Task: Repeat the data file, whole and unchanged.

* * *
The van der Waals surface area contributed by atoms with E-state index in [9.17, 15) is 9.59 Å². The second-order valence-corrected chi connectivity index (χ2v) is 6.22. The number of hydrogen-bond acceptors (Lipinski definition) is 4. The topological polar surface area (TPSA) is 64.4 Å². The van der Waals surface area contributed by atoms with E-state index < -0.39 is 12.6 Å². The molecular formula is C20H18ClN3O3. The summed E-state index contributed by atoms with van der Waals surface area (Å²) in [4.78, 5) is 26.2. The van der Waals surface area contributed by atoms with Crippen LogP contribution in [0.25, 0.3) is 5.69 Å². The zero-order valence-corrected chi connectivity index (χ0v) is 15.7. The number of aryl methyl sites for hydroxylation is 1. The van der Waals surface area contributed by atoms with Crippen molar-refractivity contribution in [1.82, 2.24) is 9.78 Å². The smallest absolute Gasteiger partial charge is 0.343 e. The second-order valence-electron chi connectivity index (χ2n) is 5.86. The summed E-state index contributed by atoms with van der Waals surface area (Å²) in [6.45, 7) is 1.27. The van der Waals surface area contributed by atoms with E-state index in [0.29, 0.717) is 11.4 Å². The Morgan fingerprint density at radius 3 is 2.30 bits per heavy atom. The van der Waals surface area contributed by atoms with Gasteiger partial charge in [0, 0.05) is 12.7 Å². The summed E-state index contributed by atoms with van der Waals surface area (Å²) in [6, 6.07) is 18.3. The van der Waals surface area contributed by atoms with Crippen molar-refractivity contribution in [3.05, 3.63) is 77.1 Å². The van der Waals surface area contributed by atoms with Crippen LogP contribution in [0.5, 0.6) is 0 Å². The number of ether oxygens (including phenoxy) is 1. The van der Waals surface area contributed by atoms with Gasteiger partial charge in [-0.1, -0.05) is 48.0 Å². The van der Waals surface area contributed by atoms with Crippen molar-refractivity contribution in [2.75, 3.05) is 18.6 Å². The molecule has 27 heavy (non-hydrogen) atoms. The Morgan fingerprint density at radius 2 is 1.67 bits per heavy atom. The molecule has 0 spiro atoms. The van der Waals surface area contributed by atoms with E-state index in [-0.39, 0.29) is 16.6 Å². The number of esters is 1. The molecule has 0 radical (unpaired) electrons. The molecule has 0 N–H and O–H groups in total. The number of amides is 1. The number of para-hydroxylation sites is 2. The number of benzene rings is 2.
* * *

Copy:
The van der Waals surface area contributed by atoms with E-state index in [9.17, 15) is 9.59 Å². The second-order valence-corrected chi connectivity index (χ2v) is 6.22. The number of hydrogen-bond acceptors (Lipinski definition) is 4. The topological polar surface area (TPSA) is 64.4 Å². The van der Waals surface area contributed by atoms with E-state index < -0.39 is 12.6 Å². The molecular formula is C20H18ClN3O3. The summed E-state index contributed by atoms with van der Waals surface area (Å²) in [4.78, 5) is 26.2. The van der Waals surface area contributed by atoms with Crippen LogP contribution in [0.25, 0.3) is 5.69 Å². The zero-order valence-corrected chi connectivity index (χ0v) is 15.7. The number of aryl methyl sites for hydroxylation is 1. The van der Waals surface area contributed by atoms with Crippen molar-refractivity contribution in [1.82, 2.24) is 9.78 Å². The smallest absolute Gasteiger partial charge is 0.343 e. The second-order valence-electron chi connectivity index (χ2n) is 5.86. The summed E-state index contributed by atoms with van der Waals surface area (Å²) in [6.45, 7) is 1.27. The van der Waals surface area contributed by atoms with E-state index in [0.29, 0.717) is 11.4 Å². The Morgan fingerprint density at radius 3 is 2.30 bits per heavy atom. The van der Waals surface area contributed by atoms with Gasteiger partial charge in [0, 0.05) is 12.7 Å². The summed E-state index contributed by atoms with van der Waals surface area (Å²) in [6, 6.07) is 18.3. The van der Waals surface area contributed by atoms with Crippen molar-refractivity contribution in [3.05, 3.63) is 77.1 Å². The van der Waals surface area contributed by atoms with Crippen LogP contribution in [0.5, 0.6) is 0 Å². The number of ether oxygens (including phenoxy) is 1. The van der Waals surface area contributed by atoms with Gasteiger partial charge in [-0.1, -0.05) is 48.0 Å². The van der Waals surface area contributed by atoms with Crippen molar-refractivity contribution in [2.75, 3.05) is 18.6 Å². The molecule has 27 heavy (non-hydrogen) atoms. The Morgan fingerprint density at radius 2 is 1.67 bits per heavy atom. The molecule has 0 spiro atoms. The van der Waals surface area contributed by atoms with E-state index in [-0.39, 0.29) is 16.6 Å². The number of esters is 1. The molecule has 0 radical (unpaired) electrons. The molecule has 0 N–H and O–H groups in total. The number of amides is 1. The number of para-hydroxylation sites is 2. The number of benzene rings is 2.